Some subjects in the study had both eyes operated on and the outcomes from the same subject might be correlated. Thus, the group difference in real prediction errors on postsurgery MRx were analyzed using the linear mixed model, and the group difference in absolute prediction errors was analyzed using the generalized linear-mixed model with gamma distribution. Operated eye (right eye, left eye) and number of days' postsurgery were included as covariates in both models. The post hoc pairwise comparisons were performed with Bonferroni's multiple comparison adjustment method. All analyses were performed using SAS 9.4 (Cary, NC, USA), and the significance level was set at 0.05.
Two hundred and ninety-five eyes of patients (50.2% male) with median age 71 (range 22–95) years old were identified. Among them, 61 eyes (20.7%) had cataract surgery with IOLMaster measurements, but without ORA (pre-ORA), and 234 eyes had both IOLMaster and ORA measurements. Of these, 107 (36.3%) eyes had the same IOL power recommendation from IOLMaster and ORA (BOTH group). For 95 (32.2%) eyes, the final IOL power implanted was chosen from ORA recommendations rather than IOLMaster (ORA group). Thus, for the ORA group, the final implanted IOL power was changed from what surgeon's best choice from IOLMaster measurements once ORA measurements were obtained. The decision to change was made by the surgeon to meet individual patient preference for near, intermediate, or distance refractive goals. For 26 (8.8%) patients, the final IOL power implanted was based on surgeon's best choice from IOLmaster measurements rather than ORA (IOLMaster group). Six patients were excluded from the data analyses; three had the same IOL power chosen by ORA and surgeon's best choice from IOLMaster, but the surgeon ended up placing a different IOL type than previously planned, two had IOL power implantation different from that chosen by ORA, and surgeon's best choice and one had postsurgical myopic surprise likely related to a corneal condition that was diagnosed after surgery.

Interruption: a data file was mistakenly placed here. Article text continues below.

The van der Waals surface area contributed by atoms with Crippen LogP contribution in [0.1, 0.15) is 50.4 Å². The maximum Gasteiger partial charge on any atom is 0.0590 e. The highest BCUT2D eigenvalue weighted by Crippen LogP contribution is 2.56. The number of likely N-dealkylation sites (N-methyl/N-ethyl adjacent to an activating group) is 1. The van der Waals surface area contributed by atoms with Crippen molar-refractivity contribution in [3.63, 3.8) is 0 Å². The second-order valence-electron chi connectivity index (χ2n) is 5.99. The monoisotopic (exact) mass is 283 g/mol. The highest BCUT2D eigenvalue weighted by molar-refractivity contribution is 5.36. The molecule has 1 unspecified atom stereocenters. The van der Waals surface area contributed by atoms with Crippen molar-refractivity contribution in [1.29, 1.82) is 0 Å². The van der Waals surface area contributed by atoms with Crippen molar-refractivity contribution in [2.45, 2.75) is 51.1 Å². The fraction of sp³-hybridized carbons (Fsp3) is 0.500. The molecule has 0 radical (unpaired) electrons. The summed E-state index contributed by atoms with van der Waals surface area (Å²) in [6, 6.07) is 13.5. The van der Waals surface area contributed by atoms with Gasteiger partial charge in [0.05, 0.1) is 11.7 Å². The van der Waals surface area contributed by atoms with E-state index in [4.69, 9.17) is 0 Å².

Of the 95 patients where final IOL power implantation was made based on the ORA measurements rather than preoperative IOLMaster measurements, the chosen IOL power was higher (HIGHER) than IOLMaster for 39 (41.1%) subjects and lower (LOWER) for 56 (58.9%) subjects. Postoperative MRx was obtained at approximately 1 month after surgery. The median days (min, max) postsurgery for postoperative MRx were 27 (8, 139), 25 (6, 97), 23.5 (11, 110), and 22 (5, 57) for ORA, BOTH, IOLMaster, and pre- ORA group, respectively, and the difference was not significant. Other sample characteristics including axial length, keratometry, anterior chamber depth, implanted IOL power and predicted refraction in SE for each study group were summarized in Table 1 and as shown the values were similar between groups.
Prediction error of intraocular lens master target manifest refraction